|Publication number||US4050327 A|
|Application number||US 05/560,582|
|Publication date||Sep 27, 1977|
|Filing date||Mar 21, 1975|
|Priority date||Mar 21, 1975|
|Also published as||CA1035254A1|
|Publication number||05560582, 560582, US 4050327 A, US 4050327A, US-A-4050327, US4050327 A, US4050327A|
|Inventors||Robert J. Thomas, Marvin H. Jones|
|Original Assignee||Samuel Moore And Company|
|Export Citation||BiBTeX, EndNote, RefMan|
|Patent Citations (6), Referenced by (20), Classifications (20), Legal Events (1)|
|External Links: USPTO, USPTO Assignment, Espacenet|
The present invention relates generally to the interconnection of control devices and push-pull control cable assemblies. As such, the present invention relates to the interconnection by which a control device actuates the core of a push-pull control cable assembly with respect to the casing thereof. Specifically, the present invention relates to an improved construction for selectively connecting and disconnecting a control device to the core and casing of a push-pull control cable assembly.
Although the prior art shows many constructions for push-pull control cable casings, one of the most suitable constructions, and one which assures greatest flexibility and efficiency, comprises a plurality of wires laid contiguously in a long pitch helix around the outer periphery of a plastic tube, or liner. The helically arranged wires of the casing are maintained in their proper position solely by a plastic cover in the smaller cable and by a reinforcing, spread helix of wire or flat metallic ribbon, in conjunction with the plastic cover, in larger cables.
The plastic tube which comprises the innermost element of the cable casing acts as a bearing for the core of the cable which is slidable within the casing and also acts to protect the casing wires from the elements having access to the interior of the tube. The plastic cover, which comprises the outermost element of the cable casing, not only acts as a structural member to retain the casing wires in their helically coiled configuration but also acts as a protective member to shelter the wires from the exterior elements.
In push-pull control cable installations the ends of the casing are generally clamped in position by end fittings which are either swaged or clamped onto the cable casing. An attaching means is generally provided on the fittings for attaching the casing to an anchoring point.
Normally, an extension tube is swivally mounted to the fitting and the extension tube slidably receives an end rod which has been swaged, or otherwise substantially permanently connected, to the core. As such, the prior art connection between the push-pull control cable assembly and the mechanism which operates, or is operated by, the push-pull control cable is not subject to facile assembly or disassembly once the control device is joined to the push-pull cable assembly, the connection is relatively permanent. Moreover, the type connection heretofore employed generally requires more sophisticated equipment than is generally available for on-the-spot, field installations.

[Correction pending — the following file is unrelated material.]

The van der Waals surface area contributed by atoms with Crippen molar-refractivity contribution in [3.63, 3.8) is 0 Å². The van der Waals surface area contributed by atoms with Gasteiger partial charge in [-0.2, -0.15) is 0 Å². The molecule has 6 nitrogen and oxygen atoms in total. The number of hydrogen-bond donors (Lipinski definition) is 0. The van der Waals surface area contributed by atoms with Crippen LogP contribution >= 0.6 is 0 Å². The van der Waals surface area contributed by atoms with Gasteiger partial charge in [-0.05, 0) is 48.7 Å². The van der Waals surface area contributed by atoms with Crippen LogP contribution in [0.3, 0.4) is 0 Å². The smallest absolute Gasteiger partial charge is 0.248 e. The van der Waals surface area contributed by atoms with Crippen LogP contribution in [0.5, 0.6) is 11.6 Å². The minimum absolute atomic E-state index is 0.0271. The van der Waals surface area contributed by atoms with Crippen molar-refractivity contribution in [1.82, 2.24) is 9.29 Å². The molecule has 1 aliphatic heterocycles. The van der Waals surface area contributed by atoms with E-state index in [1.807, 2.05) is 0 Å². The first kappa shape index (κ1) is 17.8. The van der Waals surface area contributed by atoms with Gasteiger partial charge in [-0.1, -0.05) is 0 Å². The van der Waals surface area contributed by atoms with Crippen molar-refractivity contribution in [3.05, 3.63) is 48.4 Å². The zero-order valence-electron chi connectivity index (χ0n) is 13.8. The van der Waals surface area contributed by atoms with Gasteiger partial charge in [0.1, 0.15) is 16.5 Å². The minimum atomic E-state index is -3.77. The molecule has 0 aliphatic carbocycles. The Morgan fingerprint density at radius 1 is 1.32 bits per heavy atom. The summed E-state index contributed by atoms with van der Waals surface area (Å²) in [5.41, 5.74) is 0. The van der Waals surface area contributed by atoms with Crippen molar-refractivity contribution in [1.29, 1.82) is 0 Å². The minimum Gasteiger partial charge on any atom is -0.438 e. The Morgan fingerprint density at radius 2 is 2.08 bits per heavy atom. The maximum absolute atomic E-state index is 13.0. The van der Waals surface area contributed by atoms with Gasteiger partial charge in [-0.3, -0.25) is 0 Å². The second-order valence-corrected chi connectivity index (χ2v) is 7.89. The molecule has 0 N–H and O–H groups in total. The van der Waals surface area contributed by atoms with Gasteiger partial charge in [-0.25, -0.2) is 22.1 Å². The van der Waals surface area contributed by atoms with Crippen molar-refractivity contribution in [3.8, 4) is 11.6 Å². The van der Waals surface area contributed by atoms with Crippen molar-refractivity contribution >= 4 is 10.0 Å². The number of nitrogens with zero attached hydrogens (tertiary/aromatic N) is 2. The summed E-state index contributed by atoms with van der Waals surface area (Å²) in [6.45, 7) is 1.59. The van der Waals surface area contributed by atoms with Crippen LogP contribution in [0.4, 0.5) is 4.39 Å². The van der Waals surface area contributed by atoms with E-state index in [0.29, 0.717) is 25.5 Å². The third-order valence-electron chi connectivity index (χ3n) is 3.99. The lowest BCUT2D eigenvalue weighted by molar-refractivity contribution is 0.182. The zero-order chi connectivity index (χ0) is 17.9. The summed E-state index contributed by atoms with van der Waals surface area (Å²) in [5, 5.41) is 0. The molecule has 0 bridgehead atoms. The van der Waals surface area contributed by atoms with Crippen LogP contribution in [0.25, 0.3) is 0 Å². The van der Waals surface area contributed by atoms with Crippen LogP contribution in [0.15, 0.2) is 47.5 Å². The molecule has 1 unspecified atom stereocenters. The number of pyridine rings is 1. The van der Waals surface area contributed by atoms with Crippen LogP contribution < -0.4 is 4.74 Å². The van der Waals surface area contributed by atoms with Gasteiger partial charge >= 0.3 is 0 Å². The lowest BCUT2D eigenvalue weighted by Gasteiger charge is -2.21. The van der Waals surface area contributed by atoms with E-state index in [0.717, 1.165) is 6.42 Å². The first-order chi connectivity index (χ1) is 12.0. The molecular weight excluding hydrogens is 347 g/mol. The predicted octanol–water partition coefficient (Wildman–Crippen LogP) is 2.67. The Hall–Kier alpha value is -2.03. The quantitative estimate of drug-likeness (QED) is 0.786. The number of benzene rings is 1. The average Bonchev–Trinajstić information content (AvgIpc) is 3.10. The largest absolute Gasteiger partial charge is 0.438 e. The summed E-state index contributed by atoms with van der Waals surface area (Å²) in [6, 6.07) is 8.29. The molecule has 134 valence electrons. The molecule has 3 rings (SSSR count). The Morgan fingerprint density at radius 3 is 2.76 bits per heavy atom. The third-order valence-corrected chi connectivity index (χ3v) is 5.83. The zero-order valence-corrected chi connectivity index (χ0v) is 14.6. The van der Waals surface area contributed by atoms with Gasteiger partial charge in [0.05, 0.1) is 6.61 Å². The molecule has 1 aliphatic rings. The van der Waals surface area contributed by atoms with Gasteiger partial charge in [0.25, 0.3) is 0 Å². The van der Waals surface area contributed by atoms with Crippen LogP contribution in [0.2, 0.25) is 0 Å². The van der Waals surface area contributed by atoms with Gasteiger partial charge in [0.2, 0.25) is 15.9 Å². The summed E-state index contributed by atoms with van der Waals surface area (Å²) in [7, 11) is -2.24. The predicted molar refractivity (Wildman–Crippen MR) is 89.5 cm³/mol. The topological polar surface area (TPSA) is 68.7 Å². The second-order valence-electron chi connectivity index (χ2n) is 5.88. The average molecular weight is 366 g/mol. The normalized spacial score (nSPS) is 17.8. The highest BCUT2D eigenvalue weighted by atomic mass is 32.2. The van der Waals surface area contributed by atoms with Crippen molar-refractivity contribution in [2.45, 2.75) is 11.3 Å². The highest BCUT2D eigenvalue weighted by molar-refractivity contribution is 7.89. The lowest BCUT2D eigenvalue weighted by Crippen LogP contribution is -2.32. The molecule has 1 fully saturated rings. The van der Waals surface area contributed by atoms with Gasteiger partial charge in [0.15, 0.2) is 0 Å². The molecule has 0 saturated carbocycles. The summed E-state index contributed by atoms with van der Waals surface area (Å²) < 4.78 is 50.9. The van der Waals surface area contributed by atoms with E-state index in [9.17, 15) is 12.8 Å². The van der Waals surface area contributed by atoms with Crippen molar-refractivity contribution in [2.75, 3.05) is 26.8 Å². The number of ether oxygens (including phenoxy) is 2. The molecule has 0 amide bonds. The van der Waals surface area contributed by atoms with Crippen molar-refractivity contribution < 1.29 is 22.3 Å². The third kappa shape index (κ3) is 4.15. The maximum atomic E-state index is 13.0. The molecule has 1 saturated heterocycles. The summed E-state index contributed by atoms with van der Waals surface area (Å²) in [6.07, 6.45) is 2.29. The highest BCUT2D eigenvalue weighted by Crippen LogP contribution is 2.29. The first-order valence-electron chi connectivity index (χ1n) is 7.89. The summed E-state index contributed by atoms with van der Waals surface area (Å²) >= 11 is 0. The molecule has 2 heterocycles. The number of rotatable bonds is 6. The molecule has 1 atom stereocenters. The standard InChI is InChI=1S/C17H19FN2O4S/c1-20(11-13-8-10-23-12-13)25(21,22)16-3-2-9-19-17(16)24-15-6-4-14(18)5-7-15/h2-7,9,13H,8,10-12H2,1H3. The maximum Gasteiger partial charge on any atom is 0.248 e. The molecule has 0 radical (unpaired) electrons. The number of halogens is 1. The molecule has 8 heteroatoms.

The substantially permanent nature of the prior art connection between a control device -- either the device which controls or the device which is controlled -- and its associated push-pull control cable assembly required that the rather expensive control devices be stocked in conjunction with a variety of push-pull control cable lengths in order to satisfy various installation requirements. Such an arrangement also required that the conjoined control device and push-pull control cable both be removed and installed simultaneously. This, of course, was a major drawback when only one or the other required replacement. Moreover, the direction in which the push-pull control cable assembly was installed was determined by the mounting requirements of the control device attached thereto. For example, if a control device was to be mounted through an opening in a relatively fixed assembly, such as a panel or dash, the entire push-pull cable assembly had to be threaded through the opening in order to mount the control device therein.
It is, therefore, a primary object of the present invention to provide an improved means for interconnecting a control device to a push-pull control cable assembly.
It is another object of the present invention to provide an improved connector, as above, which permits facile field assembly and disassembly between the control device and the push-pull control cable assembly.
It is a further object of the invention to provide an improved connector, as above, that accommodates relative rotation between the core of the push-pull control cable assembly and that element of the control device to which it is releasably secured.
These and other objects, together with the advantages thereof over existing and prior art forms which will become apparent from the following specification, are accomplished by means hereinafter described and claimed.
In general, a connector embodying the concept of the present invention is adapted to provide a fast-make coupling between a push-pull control cable assembly and the control device. Push-pull control cable assemblies employ a core that is axially slidable within a casing to transmit motion. A control device must be attached to the push-pull control cable assembly to impart relative motion between the core and casing or to receive such motion.
A typical control device employs at least a plunger means that moves axially within the passageway of a sheath member. The control device is also provided with means to move, or be moved by, the plunger means. To interconnect such a control device to the push-pull control cable assembly one end of a tubular connector housing is secured to the casing in a substantially permanent manner. The other end of the control housing is releasably secured to the sheath member of the control device such that the passageway in the sheath member is axially aligned with the tubular connector housing.
A shuttle plug is fixedly secured to the core of the push-pull control cable assembly and is reciprocable within the tubular connector housing and the aligned passageway within the sheath member. A releasable interconnection is also provided between the shuttle plug and the plunger means in the control device. Specifically, a lug is presented from the plunger means that is rotatably received within a socket in the shuttle plug. The lug is inserted or removed from the socket through a transverse opening or slot extending radially of the shuttle plug so that the lug can be inserted or removed therethrough only when the connector housing is disconnected from the sheath of the control device and when the lug is positioned exteriorly with respect to the sheath member of the control device.